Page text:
Bards are the favorite class for D&D players who want to play a jack-of-all-trades character that can excel in social situations. But not all bards are created equal. Here is a list of the 5 official bard colleges, ranked from worst to best.
5 College Of Swords
The College of Swords is a class for bards who want to perform tricks with swords and other blades. It grants a dueling, or two-weapon, fighting style – something usually reserved for more martial classes – which isn’t terrible, but doesn’t fit with a bard’s kit that well. It also starts with the Blade Flourish ability, which grants access to a few special flourishes that you can use when you attack at the expense of your bardic inspiration dice. These, again, aren’t terrible, but there is a lot more you could be doing with bardic inspiration dice.
The whole subclass is like this: none of the abilities are bad per se, but they don’t synergize. It gets slightly better at 14th level, which lets you roll a d6 on flourishes instead of spending bardic inspiration, but it’s too little, too late.
4 College Of Whispers
The College of Whispers is an admittedly fun, but not universally useful class that adds a little rogue flair to the bard class. It gives a lot of very good abilities that are useful for heavily social campaigns, but are fairly useless in dungeon crawls. It actually has a good advantage over other enchanting-type classes because its two abilities that let you frighten or charm your adversaries don’t alert them to your meddling.
The ability to disguise yourself as someone you recently killed gives you a bit of an advantage over other disguise spells because it lets you more flawlessly impersonate your target with casual knowledge of their memories. If your DM is running an intrigue campaign, this is probably one of the better bard subclasses – or subclasses in general – to choose, but it loses points for being so narrowly focused.
3 College Of Glamour
The College of Glamour adds a bit of fey folk flavor to your bardic abilities. Mostly, it lets you take on a beautiful and otherworldly appearance that lets you charm and ensnare others. The two abilities you get right away are alright: a mass Charm Person effect that takes a minute to cast (useful in certain circumstances, but definitely not in combat) and an ability that gives most or all of your allies temporary hit points and free movement (not something that will come up every battle, but when it does it’s supremely useful).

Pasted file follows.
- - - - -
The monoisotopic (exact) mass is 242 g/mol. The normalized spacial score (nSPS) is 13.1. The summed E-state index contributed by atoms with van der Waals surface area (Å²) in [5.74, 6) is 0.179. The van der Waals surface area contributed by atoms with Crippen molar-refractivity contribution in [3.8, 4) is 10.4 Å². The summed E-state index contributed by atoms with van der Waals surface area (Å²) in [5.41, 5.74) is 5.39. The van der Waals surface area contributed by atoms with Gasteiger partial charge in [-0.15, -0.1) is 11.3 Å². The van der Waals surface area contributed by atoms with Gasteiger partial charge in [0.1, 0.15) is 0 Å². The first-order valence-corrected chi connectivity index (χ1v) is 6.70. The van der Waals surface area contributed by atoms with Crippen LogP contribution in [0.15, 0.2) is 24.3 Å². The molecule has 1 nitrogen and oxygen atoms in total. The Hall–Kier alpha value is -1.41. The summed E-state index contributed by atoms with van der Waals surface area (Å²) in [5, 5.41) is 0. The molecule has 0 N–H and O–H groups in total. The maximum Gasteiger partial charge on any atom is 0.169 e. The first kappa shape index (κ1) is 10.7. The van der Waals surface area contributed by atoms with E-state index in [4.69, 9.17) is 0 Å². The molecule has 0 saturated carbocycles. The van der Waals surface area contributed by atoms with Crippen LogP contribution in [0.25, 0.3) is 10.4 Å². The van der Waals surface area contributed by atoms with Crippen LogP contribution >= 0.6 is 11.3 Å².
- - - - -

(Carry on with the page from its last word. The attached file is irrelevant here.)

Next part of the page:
Mantle of Majesty is an interesting ability that lets you cast Command as a bonus action every turn, making it useful for locking down single enemies. Unbreakable Majesty, which you get at the 14th level, forces enemies in an area to redirect attacks against you toward your presumably tankier allies, or if it fails, opens up weak points to your attacks. Overall, an interesting subclass that will come in handy in a variety of situations.
2 College Of Valor
If you were intrigued by the College of Swords, choose this subclass instead. You get better weapon and armor proficiencies, your allies can use your Bardic Inspiration to deal extra damage or boost their AC instead of you wasting them on flourishes, and you even get the same extra attack. Plus, at level 14 you even get the opportunity to make a bonus action attack whenever you cast a spell, which is great because bards don’t have a whole lot of ways to use up bonus actions.
This is a great subclass for small parties, where you might need a true jack-of-all-trades to be a caster, secondary damage dealer, secondary healer, and front-liner all in one. However, in larger parties it might lack focus. Too much multitasking isn’t the best when there’s at least one other person who can do everything you can do better, which is the only thing keeping this from the top spot.
1 College Of Lore
Maybe the College of Valor takes jack-of-all-trades a little too literally. You don’t need to do everything, you just need to have a spell or skill for every occasion, without all that wizardly mucking about with books. You get extra skill proficiencies and extra spells from any class on top of your already expansive bard spell list. Plus, you can use your Bardic Inspiration dice to add to your ability checks or subtract from pretty much anything an enemy rolls that isn’t a saving throw.
There’s not even much in this subclass to talk about because it is so incredibly simple – you do a lot of things and you do them really well.